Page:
****For articles from a database, give whatever identifying information is available in the database listing: a DOI for the article; the name of the database and the number assigned by the database; or a “stable” or “persistent” URL for the article.****
(From Bedford St. Martin's)
The Chicago style has two documentation systems:
Notes-Bibliography - Preferred by scholars in the humanities (arts, literature, history, etc.).
Place citations in notes either at the end of the page (footnotes) or at the end of the paper (endnotes). List all sources at the end of your paper on a new page entitled "Bibliography." Alphabetize the bibliography by author's last name, or by title if a work's author is unknown.
Author-Date - More concise; usually used by scholars in the sciences and social sciences.
Provide brief parenthetical citations within the paper (usually the author's last name and publication date). List full citations at the end of the work in a "Reference List."
Chapters 16 and 17 of the manual provide full details on both formats.
"Turabian style" refers to a manual (originally by Kate Turabian) that adapts the Chicago style for the needs of students. The Chicago Style's manual has exhaustive instructions on formatting and more, aimed at writers preparing articles and books for publication. Which manual should you use? Always check with your instructor but the instructions found in the Turabian manual generally follow Chicago style.
Basic Citation Form in Chicago/Turabian Style
Government publications are written by federal bureaucrats and printed, not published, by the Government Printing Office. Very often these publications will not follow a standard title page arrangement and some publishing elements will be eliminated. However, use the following citation example to find as many elements as possible and arrange them as shown.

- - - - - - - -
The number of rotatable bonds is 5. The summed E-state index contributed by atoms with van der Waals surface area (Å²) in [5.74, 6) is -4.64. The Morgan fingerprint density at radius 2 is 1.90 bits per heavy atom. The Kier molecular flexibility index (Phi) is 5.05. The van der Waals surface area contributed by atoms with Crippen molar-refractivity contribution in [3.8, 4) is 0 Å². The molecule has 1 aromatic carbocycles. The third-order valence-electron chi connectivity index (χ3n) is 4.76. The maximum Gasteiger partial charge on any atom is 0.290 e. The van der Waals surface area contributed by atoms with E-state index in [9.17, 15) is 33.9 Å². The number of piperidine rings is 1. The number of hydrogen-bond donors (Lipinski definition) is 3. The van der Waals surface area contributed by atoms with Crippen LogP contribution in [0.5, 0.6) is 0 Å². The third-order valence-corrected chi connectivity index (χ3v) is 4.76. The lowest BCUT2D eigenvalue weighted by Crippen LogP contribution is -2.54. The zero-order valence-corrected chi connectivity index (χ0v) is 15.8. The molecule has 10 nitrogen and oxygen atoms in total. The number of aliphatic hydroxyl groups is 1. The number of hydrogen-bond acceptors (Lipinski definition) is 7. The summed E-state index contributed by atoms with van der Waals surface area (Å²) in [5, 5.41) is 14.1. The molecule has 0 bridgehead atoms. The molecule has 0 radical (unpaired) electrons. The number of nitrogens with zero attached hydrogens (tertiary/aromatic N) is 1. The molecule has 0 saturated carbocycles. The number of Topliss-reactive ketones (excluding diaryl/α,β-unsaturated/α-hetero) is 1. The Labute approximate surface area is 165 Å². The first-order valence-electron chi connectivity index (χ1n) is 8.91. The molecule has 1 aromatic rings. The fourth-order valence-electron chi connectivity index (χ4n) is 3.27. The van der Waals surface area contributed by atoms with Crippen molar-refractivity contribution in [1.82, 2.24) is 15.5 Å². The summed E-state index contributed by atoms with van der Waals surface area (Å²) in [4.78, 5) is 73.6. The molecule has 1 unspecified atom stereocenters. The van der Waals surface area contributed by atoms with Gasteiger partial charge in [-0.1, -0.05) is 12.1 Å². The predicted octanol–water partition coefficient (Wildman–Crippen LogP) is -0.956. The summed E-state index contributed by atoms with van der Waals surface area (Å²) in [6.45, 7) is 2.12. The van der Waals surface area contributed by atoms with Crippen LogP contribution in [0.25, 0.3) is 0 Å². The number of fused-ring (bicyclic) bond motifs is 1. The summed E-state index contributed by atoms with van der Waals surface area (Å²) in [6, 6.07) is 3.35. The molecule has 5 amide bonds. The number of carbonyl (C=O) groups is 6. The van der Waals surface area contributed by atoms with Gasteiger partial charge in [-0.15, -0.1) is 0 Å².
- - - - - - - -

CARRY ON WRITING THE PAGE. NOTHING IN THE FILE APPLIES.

Author (Agency). Title, edition, statement. Place of publication: Publisher, Date. (Series elements). (Notes). [ If including Superintendent of Documents number, enter in Notes ]
For detailed examples, see the following guides:
KnightCite is an online citation generator service provided by the Hekman Library of Calvin College.
Free (for MLA) Automatic Bibliography and Citation Generator
Citation machine helps students and professional researchers to properly credit the information that they use.
Citing archival sources properly is important, because the materials found in an archive or special collections repository are often unique and so cannot be referred to elsewhere. Persons trying to locate your sources at a later date will need to know exactly where and how to retrieve them. The particular form of your citation will depend upon the citation style you adhere to (e.g. The Chicago Manual of Style, Modern Language Association, etc.). The basic elements that should appear in your citation are:
Ex: Knights d'Orleans records.
Ex: Manuscripts Collection 986.
Ex: Louisiana Research Collection, Howard-Tilton Memorial Library, Tulane University, New Orleans, LA 70118.
Knights d'Orleans records, Manuscripts Collection 986, Louisiana Research Collection, Howard-Tilton Memorial Library, Tulane University, New Orleans, LA 70118
When you are at the archives, it is a good idea to note down information from the finding aid or guide to the collection and from labels on the folder and box - even if not all the information is required in the citation itself. Take note of the box and folder number for the item but do not use the information in your citation as collections are often reboxed, refoldered, and renumbered. Citing archival sources can be tricky. Never hesitate to ask the archivist, curator, librarian, or your professor for assistance. They are there to help you!
(adapted from George Washington University Gelman Library Libguides)
What is a DOI?
A Digital Object Identifier or DOI is an unique code that is used to identify materials that exist in an online environment. They are very similiar to the ISBN codes that are used to identify books and magazines. By using this code, students, scholars, editors and librarians can locate an online article even if it it's URL (web address) changes over time. The DOI for an article will never change, providing a permanent way to identify articles online.
The location of a DOI will be slightly different for each publication. Many articles, particularly older works, may not have DOI. Look for the DOI letters followed by an alphanumeric sequence that begins with the number 10. They are usually at the top of an article, nearby or long with the other citation information.